Here’s what’s happening for First Friday

The first Friday of 2022 brings a handful of arts-and-culture-connected events to downtown Juneau.

Here’s a schedule of events provided by the Juneau Arts and Humanities Council, which organizes the monthly events.

Juneau Arts and Humanities Council: Clayton Hamilton & Liyuan Zhang, 350 Whittier Street, 4:30-7 p.m.

The Juneau Arts and Humanities Council presents “Fishing Line Design” by Clayton Hamilton and “Winter Sunshine” by Liyuan Zhang, which will open during January First Friday and be on exhibit through the month.

“Fishing Line Design” features new works by artist Clayton Hamilton. His repurposed retired fishing line finds new life as rugs, bowls, and baskets — and hopefully makes viewers think about marine debris and the trash we leave behind. “Winter Sunshine” features new and past works by artist Liyuan Zhang. In addition to a selection of Juneau landscapes, this exhibit looks at some of her early works, primarily still-life pastel paintings, which for the first time have been displayed in public.The exhibit will be up through the month.

Proof of vaccination and masks are required to attend.

The Juneau-Douglas City Museum: Avery Skaggs | Home: Disability & Creativity in a Pandemic Lockdown, 114 W. 4th St., 4:30-7 p.m. The exhibit will be up through the month.

For First Friday the city museum will host an opening reception for an exhibit by Avery Skaggs titled, “Home: Disability & Creativity in a Pandemic Lockdown.” This exhibit will be on display at the City Museum from Jan.7-28th. Masks must be worn inside the museum. Artwork will be for sale and other items by the artist will be available to purchase through the museum store.

Skaggs was born and raised in Juneau and began exploring paint as soon as he could sit upright in his wheelchair. His style is a form of action painting, often called abstract expressionism. He is non-verbal and his physical expressions through his paintings are both subtle and bold. Each piece engages Skaggs’ energy, which is at times close and contained to small hand gestures and at other times broad and reaching, sweeping across the canvas. The final outcome is a representation of his physical presence as captured over the course of days and months of work. Each piece is its own living entity, constantly in motion long after Skaggs has released his last stroke. He has exhibited for numerous solo and group shows in the capital city since 2010.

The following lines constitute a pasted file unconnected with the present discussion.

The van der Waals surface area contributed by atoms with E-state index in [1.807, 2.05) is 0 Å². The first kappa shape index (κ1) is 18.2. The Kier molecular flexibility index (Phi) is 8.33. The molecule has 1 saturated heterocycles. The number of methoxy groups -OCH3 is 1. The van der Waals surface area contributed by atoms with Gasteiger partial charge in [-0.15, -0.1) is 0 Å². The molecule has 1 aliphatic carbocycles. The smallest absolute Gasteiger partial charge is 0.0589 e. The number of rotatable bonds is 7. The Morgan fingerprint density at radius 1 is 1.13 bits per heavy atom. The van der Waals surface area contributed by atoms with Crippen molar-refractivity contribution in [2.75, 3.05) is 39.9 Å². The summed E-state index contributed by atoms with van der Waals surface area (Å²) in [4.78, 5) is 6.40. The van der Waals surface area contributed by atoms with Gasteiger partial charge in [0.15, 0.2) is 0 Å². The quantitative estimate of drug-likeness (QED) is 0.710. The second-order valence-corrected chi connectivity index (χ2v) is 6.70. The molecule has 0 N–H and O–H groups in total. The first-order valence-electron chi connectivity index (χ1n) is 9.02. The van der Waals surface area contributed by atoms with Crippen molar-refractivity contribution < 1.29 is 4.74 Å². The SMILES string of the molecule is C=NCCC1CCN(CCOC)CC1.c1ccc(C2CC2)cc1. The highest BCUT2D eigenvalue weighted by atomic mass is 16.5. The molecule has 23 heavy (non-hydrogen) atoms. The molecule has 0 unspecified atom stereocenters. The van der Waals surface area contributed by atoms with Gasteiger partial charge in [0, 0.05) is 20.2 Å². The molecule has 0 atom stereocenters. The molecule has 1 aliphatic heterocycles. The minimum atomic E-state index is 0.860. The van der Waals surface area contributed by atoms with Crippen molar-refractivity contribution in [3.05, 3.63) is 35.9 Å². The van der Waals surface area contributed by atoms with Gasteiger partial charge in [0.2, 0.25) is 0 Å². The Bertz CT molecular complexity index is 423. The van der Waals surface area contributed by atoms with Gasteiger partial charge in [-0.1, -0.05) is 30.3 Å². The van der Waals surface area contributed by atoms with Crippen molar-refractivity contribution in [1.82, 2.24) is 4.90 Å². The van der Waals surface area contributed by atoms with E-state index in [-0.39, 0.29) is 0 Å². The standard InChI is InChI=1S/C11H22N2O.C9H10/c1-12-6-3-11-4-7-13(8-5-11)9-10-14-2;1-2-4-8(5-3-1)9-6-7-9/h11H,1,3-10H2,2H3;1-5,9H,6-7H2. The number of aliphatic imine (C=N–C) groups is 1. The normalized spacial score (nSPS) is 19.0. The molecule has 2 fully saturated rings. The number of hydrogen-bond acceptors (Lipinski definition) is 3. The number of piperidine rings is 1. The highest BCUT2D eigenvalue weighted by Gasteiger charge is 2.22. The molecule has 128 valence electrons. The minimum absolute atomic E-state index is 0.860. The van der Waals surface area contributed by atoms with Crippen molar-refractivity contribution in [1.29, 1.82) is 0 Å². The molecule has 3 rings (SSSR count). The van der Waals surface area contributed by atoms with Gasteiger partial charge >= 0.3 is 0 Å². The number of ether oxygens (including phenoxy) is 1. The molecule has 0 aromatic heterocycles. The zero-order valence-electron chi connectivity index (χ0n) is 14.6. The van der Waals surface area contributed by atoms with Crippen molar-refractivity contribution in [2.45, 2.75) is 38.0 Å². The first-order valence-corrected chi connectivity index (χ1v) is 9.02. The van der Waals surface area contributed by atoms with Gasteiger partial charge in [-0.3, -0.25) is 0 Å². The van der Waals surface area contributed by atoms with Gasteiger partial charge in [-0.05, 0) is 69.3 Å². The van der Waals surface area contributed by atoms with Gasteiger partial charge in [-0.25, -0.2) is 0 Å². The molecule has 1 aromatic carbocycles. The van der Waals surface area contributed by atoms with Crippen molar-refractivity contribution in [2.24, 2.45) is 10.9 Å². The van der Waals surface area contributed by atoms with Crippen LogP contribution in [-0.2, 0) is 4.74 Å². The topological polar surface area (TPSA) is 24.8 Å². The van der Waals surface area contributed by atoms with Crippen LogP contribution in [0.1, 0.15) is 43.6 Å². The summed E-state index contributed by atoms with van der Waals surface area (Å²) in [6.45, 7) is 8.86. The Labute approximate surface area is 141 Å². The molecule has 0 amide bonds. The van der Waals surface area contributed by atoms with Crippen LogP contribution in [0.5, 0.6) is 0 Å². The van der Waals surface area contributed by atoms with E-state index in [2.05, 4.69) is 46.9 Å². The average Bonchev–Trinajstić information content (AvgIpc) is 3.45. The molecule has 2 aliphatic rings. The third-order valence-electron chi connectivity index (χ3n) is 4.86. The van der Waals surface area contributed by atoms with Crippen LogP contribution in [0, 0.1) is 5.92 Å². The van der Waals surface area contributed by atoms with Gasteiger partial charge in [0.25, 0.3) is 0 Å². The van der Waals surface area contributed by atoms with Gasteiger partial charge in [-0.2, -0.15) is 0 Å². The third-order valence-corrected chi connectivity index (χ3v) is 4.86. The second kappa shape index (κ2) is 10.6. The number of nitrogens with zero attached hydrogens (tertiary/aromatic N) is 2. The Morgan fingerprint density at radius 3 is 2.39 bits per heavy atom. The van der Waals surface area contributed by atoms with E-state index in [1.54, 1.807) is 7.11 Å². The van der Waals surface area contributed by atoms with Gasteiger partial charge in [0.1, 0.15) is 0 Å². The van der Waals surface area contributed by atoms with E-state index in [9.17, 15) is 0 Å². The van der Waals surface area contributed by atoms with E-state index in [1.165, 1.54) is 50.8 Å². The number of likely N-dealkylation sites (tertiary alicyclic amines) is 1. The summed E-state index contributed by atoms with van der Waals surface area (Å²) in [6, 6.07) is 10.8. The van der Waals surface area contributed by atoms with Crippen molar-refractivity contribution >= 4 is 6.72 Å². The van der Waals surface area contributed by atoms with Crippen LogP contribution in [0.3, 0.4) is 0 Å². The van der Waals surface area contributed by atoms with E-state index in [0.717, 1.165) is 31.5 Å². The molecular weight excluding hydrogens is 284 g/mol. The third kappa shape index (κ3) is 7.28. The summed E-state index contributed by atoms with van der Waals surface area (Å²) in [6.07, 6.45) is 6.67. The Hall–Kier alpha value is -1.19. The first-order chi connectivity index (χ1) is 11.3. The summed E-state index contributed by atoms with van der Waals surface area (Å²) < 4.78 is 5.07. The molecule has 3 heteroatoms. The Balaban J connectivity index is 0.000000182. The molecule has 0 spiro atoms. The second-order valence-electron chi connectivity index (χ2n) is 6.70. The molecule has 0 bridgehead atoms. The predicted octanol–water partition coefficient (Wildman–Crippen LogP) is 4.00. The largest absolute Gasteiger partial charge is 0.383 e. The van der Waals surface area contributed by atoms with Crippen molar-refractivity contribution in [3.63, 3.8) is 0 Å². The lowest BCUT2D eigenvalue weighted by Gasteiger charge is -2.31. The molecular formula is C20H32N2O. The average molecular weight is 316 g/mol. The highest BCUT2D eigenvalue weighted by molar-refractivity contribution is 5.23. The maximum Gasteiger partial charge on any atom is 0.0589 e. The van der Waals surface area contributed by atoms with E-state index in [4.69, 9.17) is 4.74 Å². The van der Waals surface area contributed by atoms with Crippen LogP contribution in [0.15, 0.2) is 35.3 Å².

For over a decade, Skaggs has been able to create his art alongside friends and support staff at REACH’s Canvas studio four to five days a week. That continuity came to an abrupt halt on March 16, 2020, when the COVID-19 outbreak shut everything down. Skaggs’ shared home, which includes a live-in support family, went on lockdown for six weeks. Additional staff moved into the home to provide healthcare services. No one came in or out during that strict quarantine time.

“Home: Disability & Creativity in a Pandemic Lockdown” is a body of works Skaggs created almost entirely in a newly-fashioned art studio in his garage, created by his health care professionals. It was a journey of figuring things out: wasting paint and going over canvases again and again. Much of his staff didn’t have experience with or aptitude for the art process. They learned and grew alongside Avery during this time. The pandemic year of 2020 was a strange year of simultaneous isolation and coming together.

Juneau Artists Gallery: Artist Search Event, 175 S. Franklin St., 4:30-6 p.m. Creating art is good for the soul and buying local art gives you good Karma, according to Juneau Artists Gallery. The gallery believes in fostering a creative spirit where Juneau artists support and inspire one another. It makes a space for quality art to be displayed and sold locally.

The Juneau Artists Gallery is inviting artists to come by to meet some of their artists and talk about joining their group. They will have information and applications on hand. Customers are invited to see the new, locally made creations of our talented members.

The gallery is on the ground floor of the Senate Building, 175 S. Franklin St.

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